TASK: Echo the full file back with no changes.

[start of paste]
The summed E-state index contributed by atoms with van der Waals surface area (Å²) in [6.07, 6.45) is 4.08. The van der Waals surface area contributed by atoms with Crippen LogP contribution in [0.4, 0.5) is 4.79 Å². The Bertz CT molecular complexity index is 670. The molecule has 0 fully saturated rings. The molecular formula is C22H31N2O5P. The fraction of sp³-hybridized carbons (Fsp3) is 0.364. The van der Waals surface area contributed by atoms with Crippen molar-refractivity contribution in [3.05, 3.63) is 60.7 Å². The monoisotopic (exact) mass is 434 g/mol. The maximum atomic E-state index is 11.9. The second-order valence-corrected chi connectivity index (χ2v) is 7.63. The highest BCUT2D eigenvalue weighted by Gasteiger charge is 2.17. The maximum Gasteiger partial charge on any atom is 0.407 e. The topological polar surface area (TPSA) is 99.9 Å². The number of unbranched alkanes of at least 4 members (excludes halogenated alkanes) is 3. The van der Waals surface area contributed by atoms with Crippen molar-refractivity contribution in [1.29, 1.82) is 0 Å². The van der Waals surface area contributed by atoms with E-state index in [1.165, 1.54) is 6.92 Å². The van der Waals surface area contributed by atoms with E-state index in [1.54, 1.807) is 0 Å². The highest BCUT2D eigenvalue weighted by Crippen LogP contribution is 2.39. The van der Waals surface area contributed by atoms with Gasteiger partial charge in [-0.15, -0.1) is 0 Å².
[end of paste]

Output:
The summed E-state index contributed by atoms with van der Waals surface area (Å²) in [6.07, 6.45) is 4.08. The van der Waals surface area contributed by atoms with Crippen LogP contribution in [0.4, 0.5) is 4.79 Å². The Bertz CT molecular complexity index is 670. The molecule has 0 fully saturated rings. The molecular formula is C22H31N2O5P. The fraction of sp³-hybridized carbons (Fsp3) is 0.364. The van der Waals surface area contributed by atoms with Crippen molar-refractivity contribution in [3.05, 3.63) is 60.7 Å². The monoisotopic (exact) mass is 434 g/mol. The maximum atomic E-state index is 11.9. The second-order valence-corrected chi connectivity index (χ2v) is 7.63. The highest BCUT2D eigenvalue weighted by Gasteiger charge is 2.17. The maximum Gasteiger partial charge on any atom is 0.407 e. The topological polar surface area (TPSA) is 99.9 Å². The number of unbranched alkanes of at least 4 members (excludes halogenated alkanes) is 3. The van der Waals surface area contributed by atoms with Crippen molar-refractivity contribution in [1.29, 1.82) is 0 Å². The van der Waals surface area contributed by atoms with E-state index in [1.165, 1.54) is 6.92 Å². The van der Waals surface area contributed by atoms with E-state index in [1.54, 1.807) is 0 Å². The highest BCUT2D eigenvalue weighted by Crippen LogP contribution is 2.39. The van der Waals surface area contributed by atoms with Gasteiger partial charge in [-0.15, -0.1) is 0 Å².